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Satchel Paige

1 rating: 5.0
A book by Kathryn Long Humphrey

Surveys the life and career of the Negro League's pitching phenomenon, the first baseball player in the Negro Leagues to be inducted in the National Baseball Hall of Fame.

Author: Kathryn Long Humphrey
Publisher: Franklin Watts
1 review about Satchel Paige

An excellent recap of the life of an extraordinary man

  • Mar 13, 2010
If it is piled high enough and comes from enough sources, even anecdotal evidence can be convincing. It is for these reasons that I believe that Leroy (Satchel) Paige is the best baseball pitcher that ever lived. Major league hitters that faced him in his prime generally spoke very highly of him, he was even able to pitch at the major league level well into his forties without throwing exclusively knuckleballs. Dizzy Dean was especially effusive in his praise of Satchel. In his prime, he was often pitching almost every day either when barnstorming or playing in the old Negro Leagues. Although major league baseball owes the star Negro players a great deal, some of that was paid back when Satchel was elected, along with many of the other Negro stars, as a full member of the Baseball Hall of Fame.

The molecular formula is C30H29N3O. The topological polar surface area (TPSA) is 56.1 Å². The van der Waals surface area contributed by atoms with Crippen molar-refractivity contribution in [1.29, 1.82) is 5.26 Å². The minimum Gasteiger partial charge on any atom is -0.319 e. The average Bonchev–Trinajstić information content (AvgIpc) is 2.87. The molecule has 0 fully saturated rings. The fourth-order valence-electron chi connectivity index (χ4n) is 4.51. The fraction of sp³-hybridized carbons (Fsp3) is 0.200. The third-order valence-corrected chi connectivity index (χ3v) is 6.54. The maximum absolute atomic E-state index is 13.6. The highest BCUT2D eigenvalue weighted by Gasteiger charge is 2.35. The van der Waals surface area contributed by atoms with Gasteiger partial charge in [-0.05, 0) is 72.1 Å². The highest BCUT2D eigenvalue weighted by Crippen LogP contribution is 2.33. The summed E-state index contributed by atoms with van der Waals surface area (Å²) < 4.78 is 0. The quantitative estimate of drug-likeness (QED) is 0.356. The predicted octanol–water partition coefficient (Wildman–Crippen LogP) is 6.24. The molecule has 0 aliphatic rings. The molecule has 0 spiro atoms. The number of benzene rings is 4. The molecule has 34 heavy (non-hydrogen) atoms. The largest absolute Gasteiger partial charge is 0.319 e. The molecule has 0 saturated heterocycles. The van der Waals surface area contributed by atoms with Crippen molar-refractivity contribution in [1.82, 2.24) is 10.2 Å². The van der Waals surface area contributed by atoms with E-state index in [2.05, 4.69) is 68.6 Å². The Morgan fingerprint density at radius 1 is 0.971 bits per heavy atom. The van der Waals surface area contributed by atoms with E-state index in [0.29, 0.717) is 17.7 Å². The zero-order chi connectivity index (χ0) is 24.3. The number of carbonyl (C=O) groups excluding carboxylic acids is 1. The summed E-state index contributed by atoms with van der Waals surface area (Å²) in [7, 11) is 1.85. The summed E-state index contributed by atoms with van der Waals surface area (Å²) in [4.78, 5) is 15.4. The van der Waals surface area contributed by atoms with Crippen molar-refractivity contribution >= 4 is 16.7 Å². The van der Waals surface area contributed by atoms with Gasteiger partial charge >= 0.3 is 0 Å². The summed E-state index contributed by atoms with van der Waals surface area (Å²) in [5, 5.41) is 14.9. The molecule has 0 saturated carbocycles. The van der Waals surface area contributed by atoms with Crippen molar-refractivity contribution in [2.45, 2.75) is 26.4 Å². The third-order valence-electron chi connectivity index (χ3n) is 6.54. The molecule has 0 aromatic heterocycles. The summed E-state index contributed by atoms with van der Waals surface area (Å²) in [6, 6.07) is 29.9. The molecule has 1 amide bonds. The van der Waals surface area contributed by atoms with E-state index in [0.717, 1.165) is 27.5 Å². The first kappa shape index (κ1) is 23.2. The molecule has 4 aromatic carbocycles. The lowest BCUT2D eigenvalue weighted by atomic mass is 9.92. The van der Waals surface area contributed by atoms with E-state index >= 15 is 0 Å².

His life story is one of struggle and great success, although I have to qualify it with the unfortunately true, "for a member of his race at the time", and ultimately spending a brief time in the major leagues. Without overstating and reaching the level of the bleeding heart, Humphrey describes the life of black people in the south in the first half of the twentieth century. It was a hard life; segregation was the law and woe to the black person that stepped outside their regimented existence.
Fortunately for Satchel and baseball, as one of his fellow Negro stars put it, "The good Lord did not give Satchel a right arm, he gave him a whip." Using that whip, Satchel was able to make himself one of the greatest box office draws in baseball and rise up above what could have been a "career" in the mills of Alabama. His life is one of great perseverance and effort; few people worked harder at their profession that Satchel. In many ways Satchel also did a great deal to prepare the way for the integration of baseball, there were many that thought he should have been the first before Jackie Robinson.
Even though it was written for children, I enjoyed this book about one of the greatest baseball players of all time, a man that almost certainly won more games playing against major-league level competition than anyone else and that includes Cy Young.

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